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Your problem is that you've got a slight misunderstanding of the different types of items that ReadList can read. That's OK, it can be a little confusing. To begin with: String, Number, Expression, etc. are not sub-types of Record. They are all separate types with their own rules for how they are read. The RecordSeparators option is only applied to ...

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Here is a function which may help: Clear[readRows]; readRows[stream_, n_] := With[{str = ReadList[stream, "String", n]}, ImportString[StringJoin[Riffle[str, "\n"]], "Table"] /; str =!= {}]; readRows[__] := $Failed; I tested on your file and it works all right (it may make sense to read rows in batches, this is much faster): n=0; str = OpenRead["C:... 16 I am not sure that this is possible. The$Output and $Messages variables hold the output stream to where the standard output (and the message output) from the kernel goes. If you check these, you'll see that they're simply set to stdout. If you remove ReadProtected from NotebookWrite, you'll see that it is passing data to the front end instead of writing ... 16 We can do it straightforward in Java using JLink: << JLink InstallJava[]; replaceBytes[file_, bytes_] := Module[{f, result}, f = JavaNew["java.io.RandomAccessFile", file, "rw"]; writeByte[ff_, {offset_, byte_}] := Module[{old}, ff@seek[offset]; old = ff@readByte[]; ff@seek[offset]; ff@write[byte]; {offset, old} ];... 16 Short Version On Windows, unlike Unix, named pipes are special and do not behave like regular stdio streams. Programs that use named pipes require custom logic. As a rule the Wolfram Language I/O functions, like most stdio programs, do not have that custom logic. Details Reading from a named pipe on Windows is a tricky business. There are all kinds of ... 13 You could use RunScheduledTask or its relatives for this. For example, to append a random integer to catch once every two seconds you could do something like catch = {}; task = RunScheduledTask[AppendTo[catch, RandomInteger[10]], 2]; You could also use CreateScheduledTask which is similar to RunScheduledTask except that the task won't be started ... 13 dat = Table[{i, Sin[i], Cos[i], Tan[i]}, {i, 4}] // N; Export["test.txt", dat, "Table", "FieldSeparators" -> " "] FilePrint["test.txt"] 0.8414709848078965 0.5403023058681397 1.5574077246549023 0.9092974268256817 -0.4161468365471424 -2.185039863261519 0.1411200080598672 -0.9899924966004454 -0.1425465430742778 -0.7568024953079282 -0.... 12 We could get the positions of the tips of the arrows from the graphics itself, integrate to see where test points at those positions end up, and then color the arrows accordingly. Here is the code for that: plot = StreamDensityPlot[ {{3 x^2 - 6 y, 3 y^2 - 6 x}, x^3 + y^3 - 6 x y}, {x, -5, 5}, {y, -5, 5}, Epilog -> {Red, PointSize[0.03], Point[{2, 2}... 10 File Output Use an output stream. s = OpenWrite["your_filename"]; Dynamic[With[{a = ImageKeypoints[EdgeDetect[CurrentImage[], 30], "PixelPosition"]}, Write[s, a]; a], Deinitialization :> Close[s]] It will close the stream upon the deletion of the dynamic cell. It is not a bad idea to put time stamp with it. Dynamic[With[{a = ImageKeypoints[... 10 (All observations made in version 7.) There seems to be a limitation for input even in the Front End (Notebook interface), in that if I enter more than 766 levels of nested lists I get a MaxFormatDepthExceeded expression and an error beep. The help text is: A box structure with a depth exceeding the maximum allowed depth was encountered. We can at ... 10 Similar idea to @C.E.'s, but using StreamColorFunction, which flummoxed me, since it does not work as documented for StreamDensityPlot, when the argument is of the form {vector field, scalar field}: vf2ode[vf_, vars_List] := (* vector field to ode *) D[Through[vars@t], t] == (vf /. Thread[vars -> Through[vars@t]]); (* StreamColorFunction *) ... 9 Export["test.txt", {a}] works for me "Plaintext" is already the default output form of Export. The { } around a prevents Export from seeing it as a series of arguments (a is a list in your example) that each have to be put on its own line. 9 As mentioned already it's easy to implement this functionality with JLink. But once you use Java's ZipOtputStream you will need to convert your data to list of bytes first. Borrowing java code from here. << JLink InstallJava[]; openStream[file_] := Module[{fos, bos, zos}, fos = JavaNew["java.io.FileOutputStream", file~StringJoin~".zip"]; bos = ... 8 Original answer You can stay with Put using the method I showed here for PutAppend: SetOptions[OpenWrite, PageWidth -> Infinity]; a >> tmp This method is especially useful in the case of PutAppend because it allows you to maintain a running log file with results of intermediate computations with one expression per line. UPDATE: a bug introduced ... 8 What happend to ABC? Input Streams "read ahead" and buffer data from their sources. When you write rtmp = OpenRead["tmp"], OpenRead reads the whole file "tmp" into memory. This is called buffering. (It reads up to 16 kilobytes, but your file's not that large.) All subsequent operations on the rtmp stream are really just operating on pre-loaded data in ... 8 Are you on a Windows machine? If so, try OpenReading the file with BinaryFormat->True. When you open a file on a Windows machine in "text mode," with BinaryFormat->False (which is the default), the system has to translate the Windows newline sequence \r\n (two bytes which mark the end of the line) into the single \n character. In the C language and ... 8 I was playing around SocketLink too. (And tried implementing a "pure" Mathematica server too!). About the OP's question, on my Windows 8.1 64bit, Doing more BinaryRead[inStream] than necessary will not crash the kernel, it will just wait for input, which blocks the main link. My workaround for this is using TimeConstrained: While[True, TimeConstrained[... 8 Note: If you want this type of parser added for JSON, I think WRI could do it easily. They already have Developer`ReadRawJSONStream so I think adding some event-based parsing to that wouldn't be too much to ask This has been kicking around my for the past few days, so here's a quick example of what I discussed in my comment. It is by no means complete, but ... 7 Try this: stream = StringToStream[ "Apple,Jack,1,123.456\nOrange,Jill,2,456.789\n"]; While[! EndOfFile === (data = Read[stream, {Word, Word, Character, Number, Character, Number}, WordSeparators -> ","]), Print["Fruit:", data[[1]], " Name:", data[[2]], " Integer:", data[[4]], " Real:", data[[6]]];] Having learnd something from ... 7 According to the docs, both Write and WriteString should accept an "output channel," which is just a list of streams. On my system (v.8 on MacOS), Write behaves the same way as on your system when outputting anything, but WriteString behaves as expected. Similarly, this Write[{tex1, tex2}, 3, 4]; also misbehaves in the same manner. So, the issue isn't ... 7 Beginning with Mathematica 10 there is a new function ReadString to get the (current) available data from an open socket connection by setting EndOfBuffer as terminator. But there has to be at least one finished read to the stream before ReadString[socket, EndOfBuffer] will return the next chunk. Basic stream function StreamPosition, SetStreamPosition will ... 7 Yes! This is documented under Details: You can use Read to get objects to insert into any expression structure, not necessarily a list. Example: Read[stream,Hold[Expression]] gets an expression and places it inside Hold. What this means is that we can use any compound expression as the second argument of Read. Any type names (such as Number, Real, ... 7 Your ideas are too C-oriented. The Wolfram Language is not at all like C despite some syntactic sugar built into it to make some constructs C-like; In my opinion, these features more often lead newcomers astray than help them. It is better to learn to do things in the WL way, rather than trying to write code to force WL to behave like C. When working with ... 7 I have noticed that NETLink does not get a lot of love on this site (at least not as much as JLink does), so let me just post this solution based on NETLink. Note that you can use NETLink on any of the popular Operating Systems out there (.NET platform is also now open source), but if you're on Windows, NETLink is highly preferred to JLink. Anyhow, here is ... 6 Here's a way that allows you to actually redirect output to a notebook by using the newish DefineStreamOutputMethod function (which dates to 9.0). It's a bit hacky by its very nature, and the version I have here creates a new notebook for output, but I think it's a reasonable place to start. There's certainly room for refinement! DefineOutputStreamMethod["... 6 The documentation for$Messages clearly states: $Messages gives the list of files and pipes to which message output is sent. Therefore Block[{$Messages = {stream}}, ... ] is the correct syntax.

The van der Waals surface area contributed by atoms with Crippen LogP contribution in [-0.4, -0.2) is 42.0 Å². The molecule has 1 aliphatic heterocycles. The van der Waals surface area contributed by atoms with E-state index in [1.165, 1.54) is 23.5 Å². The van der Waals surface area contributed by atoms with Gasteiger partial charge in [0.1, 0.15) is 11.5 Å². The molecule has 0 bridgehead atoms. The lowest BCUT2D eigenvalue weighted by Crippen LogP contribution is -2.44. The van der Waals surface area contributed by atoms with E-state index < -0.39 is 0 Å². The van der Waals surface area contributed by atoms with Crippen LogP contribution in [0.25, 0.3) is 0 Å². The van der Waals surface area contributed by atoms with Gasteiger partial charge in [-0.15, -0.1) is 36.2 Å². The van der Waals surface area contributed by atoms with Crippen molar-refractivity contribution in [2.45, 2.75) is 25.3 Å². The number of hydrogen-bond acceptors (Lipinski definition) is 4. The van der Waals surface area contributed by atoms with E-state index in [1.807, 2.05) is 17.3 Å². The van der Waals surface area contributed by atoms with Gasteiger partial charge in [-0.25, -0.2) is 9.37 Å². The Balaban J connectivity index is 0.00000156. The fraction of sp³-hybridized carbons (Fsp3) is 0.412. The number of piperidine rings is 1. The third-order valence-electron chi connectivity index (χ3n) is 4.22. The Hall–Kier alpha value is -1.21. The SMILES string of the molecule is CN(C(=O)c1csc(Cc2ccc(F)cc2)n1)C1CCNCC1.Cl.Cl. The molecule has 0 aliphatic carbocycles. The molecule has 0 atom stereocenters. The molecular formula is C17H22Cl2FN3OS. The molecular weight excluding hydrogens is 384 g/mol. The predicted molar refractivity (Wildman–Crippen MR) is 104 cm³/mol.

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This seems to work and doesn't require conversion stream = StringToStream[ "Apple,Jack,1,123.456\nOrange,Jill,2,456.789\n"]; While[! EndOfFile === (data = Read[stream, Riffle[{Word, Word, Number, Number}, Word], TokenWords -> {","}] /. {"," -> Sequence[]}), Print["Fruit:", data[[1]], " Name:", data[[2]], " Integer:", data[[3]...

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pixpos = {}; Dynamic[ a = EdgeDetect[CurrentImage[], 30]; b = ImageKeypoints[a, "PixelPosition"]; AppendTo[pixpos, b]; a] Let it run for some time then delete the graphic to stop the Dynamic and plot them to show we indeed collected the results: Graphics@Table[{Hue[Random[]], Line[i]}, {i, pixpos}]

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Summary This is generalized piece of code for reading FAST rows terminated with a newline from a CSV or TSV text stream with UTF8 encoding. You may specify options for the filetype, the starting and ending line number, as well as a string to search for a position in the file (find). By default the result includes the header which can be omitted. The ...

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I expected this to work but it apparently only writes Print output: AppendTo[ $Output, OpenWrite["out.txt", FormatType -> OutputForm] ] A workaround using$PrePrint: output = OpenWrite["out.txt", FormatType -> OutputForm]; \$PrePrint = (Write[output, #]; #) &;